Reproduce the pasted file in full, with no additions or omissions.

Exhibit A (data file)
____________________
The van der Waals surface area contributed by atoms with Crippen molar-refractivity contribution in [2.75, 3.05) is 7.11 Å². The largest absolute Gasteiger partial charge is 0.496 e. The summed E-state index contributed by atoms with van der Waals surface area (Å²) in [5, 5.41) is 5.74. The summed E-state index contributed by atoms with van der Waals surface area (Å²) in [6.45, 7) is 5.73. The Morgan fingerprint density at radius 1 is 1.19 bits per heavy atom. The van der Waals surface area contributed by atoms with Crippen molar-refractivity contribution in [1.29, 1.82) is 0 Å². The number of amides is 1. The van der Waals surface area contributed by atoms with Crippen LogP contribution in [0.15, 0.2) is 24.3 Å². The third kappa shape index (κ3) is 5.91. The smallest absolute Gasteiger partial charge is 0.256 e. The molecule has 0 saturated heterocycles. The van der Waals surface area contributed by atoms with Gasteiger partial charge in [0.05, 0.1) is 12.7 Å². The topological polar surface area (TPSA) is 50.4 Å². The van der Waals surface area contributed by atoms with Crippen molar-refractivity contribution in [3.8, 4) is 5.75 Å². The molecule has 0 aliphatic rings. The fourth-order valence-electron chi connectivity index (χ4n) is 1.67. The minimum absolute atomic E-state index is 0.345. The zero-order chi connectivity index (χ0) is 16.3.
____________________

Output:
The van der Waals surface area contributed by atoms with Crippen molar-refractivity contribution in [2.75, 3.05) is 7.11 Å². The largest absolute Gasteiger partial charge is 0.496 e. The summed E-state index contributed by atoms with van der Waals surface area (Å²) in [5, 5.41) is 5.74. The summed E-state index contributed by atoms with van der Waals surface area (Å²) in [6.45, 7) is 5.73. The Morgan fingerprint density at radius 1 is 1.19 bits per heavy atom. The van der Waals surface area contributed by atoms with Crippen molar-refractivity contribution in [1.29, 1.82) is 0 Å². The number of amides is 1. The van der Waals surface area contributed by atoms with Crippen LogP contribution in [0.15, 0.2) is 24.3 Å². The third kappa shape index (κ3) is 5.91. The smallest absolute Gasteiger partial charge is 0.256 e. The molecule has 0 saturated heterocycles. The van der Waals surface area contributed by atoms with Gasteiger partial charge in [0.05, 0.1) is 12.7 Å². The topological polar surface area (TPSA) is 50.4 Å². The van der Waals surface area contributed by atoms with Crippen molar-refractivity contribution in [3.8, 4) is 5.75 Å². The molecule has 0 aliphatic rings. The fourth-order valence-electron chi connectivity index (χ4n) is 1.67. The minimum absolute atomic E-state index is 0.345. The zero-order chi connectivity index (χ0) is 16.3.